One of the highlights was a glow-worm hunt. Sue wrote in her blog: “We stumbled through the darkness, intruding on a secret nocturnal world. Torch beams bounced off the towering tree trunks, casting eerie shadows and hidden places. Our senses heightened by the darkness, it felt like a thousand pairs of curious eyes were peering at us from every nook and cranny.

“We could see bats swooping above us, visible as they crossed through breaks in the tree cover. A fox barked its anguished scream nearby, making us freeze and hold our breath. Seeking reassurance, my daughter slipped her hand into mine and we carried on through the woods and out onto the grass slope.

“We began our hunt, but even as our eyes became accustomed to the darkness we had to be careful not to trip over ant hills or fall down a rabbit hole. We scoured the long grass, searching for a magical speck of green light. Eventually we found one, then another and another and our faces, quite literally, lit up with joy. We’d found our first female glow-worms attempting to attract a mate.”

Sue and her family will be taking part again in June: “We’re hoping the red kites nesting in the back garden will manage to raise chicks this year. The eggs should hatch at the start of June, so we’ll be watching them closely. Most of all we’re looking forward to lots of surprises and being part of something as special as 30 Days Wild. It’s easy, it’s fun and it will make you glow, so why not give it a go too.”

Share your 30 Days Wild on social media: #30DaysWild | Follow Sue’s 30 Days Wild: | Read more about your local wildlife in Berkshire and Buckinghamshire at

What will you do?

• Be inspired by these suggestions and create your own. Share them with others using #30DaysWild and see them on the BBOWT website

• Create artwork in the wild using leaves, pine cones, twigs, feathers and pebbles. Take a photo and share on social media #30DaysWild.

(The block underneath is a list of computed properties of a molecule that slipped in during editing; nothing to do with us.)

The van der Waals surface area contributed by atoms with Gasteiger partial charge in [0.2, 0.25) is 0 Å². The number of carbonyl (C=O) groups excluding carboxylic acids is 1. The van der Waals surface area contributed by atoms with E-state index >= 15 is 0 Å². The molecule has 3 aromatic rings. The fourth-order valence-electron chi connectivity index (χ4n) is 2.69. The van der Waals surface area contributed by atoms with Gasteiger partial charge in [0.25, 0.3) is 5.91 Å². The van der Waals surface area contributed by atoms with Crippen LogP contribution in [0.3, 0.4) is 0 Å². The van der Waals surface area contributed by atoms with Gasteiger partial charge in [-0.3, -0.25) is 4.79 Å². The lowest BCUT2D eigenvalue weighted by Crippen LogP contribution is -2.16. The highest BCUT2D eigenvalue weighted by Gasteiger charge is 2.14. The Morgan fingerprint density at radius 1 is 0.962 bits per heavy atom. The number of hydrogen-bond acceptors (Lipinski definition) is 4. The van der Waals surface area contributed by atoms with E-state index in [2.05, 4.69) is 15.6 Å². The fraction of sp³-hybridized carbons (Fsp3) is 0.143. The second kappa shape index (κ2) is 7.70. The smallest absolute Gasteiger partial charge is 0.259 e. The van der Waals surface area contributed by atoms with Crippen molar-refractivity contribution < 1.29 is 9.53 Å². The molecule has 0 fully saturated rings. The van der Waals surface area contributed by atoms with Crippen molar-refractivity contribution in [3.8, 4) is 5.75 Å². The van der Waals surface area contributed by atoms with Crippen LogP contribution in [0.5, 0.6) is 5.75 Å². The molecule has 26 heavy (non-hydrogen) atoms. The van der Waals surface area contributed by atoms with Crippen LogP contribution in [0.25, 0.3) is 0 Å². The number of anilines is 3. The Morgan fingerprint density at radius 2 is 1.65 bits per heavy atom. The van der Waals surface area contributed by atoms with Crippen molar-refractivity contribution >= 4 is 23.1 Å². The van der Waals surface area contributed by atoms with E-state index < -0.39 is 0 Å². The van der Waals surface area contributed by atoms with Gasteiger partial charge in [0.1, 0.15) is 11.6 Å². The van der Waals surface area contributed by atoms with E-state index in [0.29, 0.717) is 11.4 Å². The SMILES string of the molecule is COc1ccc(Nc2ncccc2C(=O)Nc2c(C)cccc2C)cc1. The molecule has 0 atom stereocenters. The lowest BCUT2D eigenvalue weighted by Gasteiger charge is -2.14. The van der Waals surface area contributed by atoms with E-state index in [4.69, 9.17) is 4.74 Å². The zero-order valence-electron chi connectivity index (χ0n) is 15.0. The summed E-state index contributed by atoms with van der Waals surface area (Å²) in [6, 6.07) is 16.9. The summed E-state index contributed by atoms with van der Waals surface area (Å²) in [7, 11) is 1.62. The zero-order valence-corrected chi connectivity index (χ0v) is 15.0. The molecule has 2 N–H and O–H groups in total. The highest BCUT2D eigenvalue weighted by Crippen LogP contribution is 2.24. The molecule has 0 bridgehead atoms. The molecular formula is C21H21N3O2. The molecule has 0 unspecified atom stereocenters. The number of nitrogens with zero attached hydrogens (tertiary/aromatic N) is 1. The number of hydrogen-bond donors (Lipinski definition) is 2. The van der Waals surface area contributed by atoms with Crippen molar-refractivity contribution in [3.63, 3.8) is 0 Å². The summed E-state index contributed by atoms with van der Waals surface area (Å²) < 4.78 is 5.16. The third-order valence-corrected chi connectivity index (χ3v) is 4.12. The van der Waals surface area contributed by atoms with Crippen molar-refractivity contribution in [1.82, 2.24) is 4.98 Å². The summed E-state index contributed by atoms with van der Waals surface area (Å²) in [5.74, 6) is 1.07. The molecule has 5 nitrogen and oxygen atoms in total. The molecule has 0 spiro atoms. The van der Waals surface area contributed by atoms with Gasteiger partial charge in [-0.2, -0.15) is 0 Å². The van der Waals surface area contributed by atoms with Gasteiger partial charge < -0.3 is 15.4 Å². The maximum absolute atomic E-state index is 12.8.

• Take Ten. Just 10 minutes sitting outside listening to birdsong and other sounds of nature is very calming, especially if you can sit beside a river or a lake.

• Make your own pollinators’ patch at home with a tub or hanging basket of nectar-rich flowers and watch the butterflies and bees move in.

• Meet the neighbours: create a hedgehog highway by putting a CD size hole in your fence and encourage your neighbours to do the same thing; you will help any local hedgehogs travel the 1-2km that they do each night.

• Start a nature table at school or at home. Feathers, snail shells, mosses, flower petals and old bird’s nests make great talking points.

• Go for an early morning walk, you’ll be amazed to discover the different creatures that are about at dawn; hear the dawn chorus and catch the perfume of garden flowers before the heat of the day.

• Explore a local nature site. Take a walk around a churchyard or local park to discover wildlife in hidden places.

• Admire the setting sun from the top of the Chiltern Hills or Berkshire Downs, a riverside pub garden, or your bedroom window. Listen to birds going to roost, and watch bats taking their first flight of the night.